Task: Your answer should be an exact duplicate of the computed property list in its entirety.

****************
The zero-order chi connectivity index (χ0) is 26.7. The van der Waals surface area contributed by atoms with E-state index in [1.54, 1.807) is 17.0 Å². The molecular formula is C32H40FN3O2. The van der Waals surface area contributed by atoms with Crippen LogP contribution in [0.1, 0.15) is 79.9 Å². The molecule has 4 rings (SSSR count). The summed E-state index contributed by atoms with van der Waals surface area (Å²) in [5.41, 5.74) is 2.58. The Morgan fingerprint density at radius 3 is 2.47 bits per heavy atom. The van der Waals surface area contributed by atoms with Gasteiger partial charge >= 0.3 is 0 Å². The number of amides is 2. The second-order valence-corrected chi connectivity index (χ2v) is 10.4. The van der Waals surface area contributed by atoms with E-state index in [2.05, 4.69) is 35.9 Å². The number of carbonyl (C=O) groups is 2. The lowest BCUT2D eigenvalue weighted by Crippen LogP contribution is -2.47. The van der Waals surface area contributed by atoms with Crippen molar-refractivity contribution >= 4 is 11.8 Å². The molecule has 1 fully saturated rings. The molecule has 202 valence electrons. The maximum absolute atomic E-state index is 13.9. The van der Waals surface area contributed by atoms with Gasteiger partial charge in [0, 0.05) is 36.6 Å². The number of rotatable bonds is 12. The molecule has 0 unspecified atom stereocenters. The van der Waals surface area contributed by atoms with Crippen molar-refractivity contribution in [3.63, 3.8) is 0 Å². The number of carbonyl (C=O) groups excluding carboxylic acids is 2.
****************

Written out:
The zero-order chi connectivity index (χ0) is 26.7. The van der Waals surface area contributed by atoms with E-state index in [1.54, 1.807) is 17.0 Å². The molecular formula is C32H40FN3O2. The van der Waals surface area contributed by atoms with Crippen LogP contribution in [0.1, 0.15) is 79.9 Å². The molecule has 4 rings (SSSR count). The summed E-state index contributed by atoms with van der Waals surface area (Å²) in [5.41, 5.74) is 2.58. The Morgan fingerprint density at radius 3 is 2.47 bits per heavy atom. The van der Waals surface area contributed by atoms with Gasteiger partial charge >= 0.3 is 0 Å². The number of amides is 2. The second-order valence-corrected chi connectivity index (χ2v) is 10.4. The van der Waals surface area contributed by atoms with E-state index in [2.05, 4.69) is 35.9 Å². The number of carbonyl (C=O) groups is 2. The lowest BCUT2D eigenvalue weighted by Crippen LogP contribution is -2.47. The van der Waals surface area contributed by atoms with Crippen molar-refractivity contribution >= 4 is 11.8 Å². The molecule has 1 fully saturated rings. The molecule has 202 valence electrons. The maximum absolute atomic E-state index is 13.9. The van der Waals surface area contributed by atoms with Gasteiger partial charge in [0, 0.05) is 36.6 Å². The number of rotatable bonds is 12. The molecule has 0 unspecified atom stereocenters. The van der Waals surface area contributed by atoms with Crippen molar-refractivity contribution in [3.63, 3.8) is 0 Å². The number of carbonyl (C=O) groups excluding carboxylic acids is 2.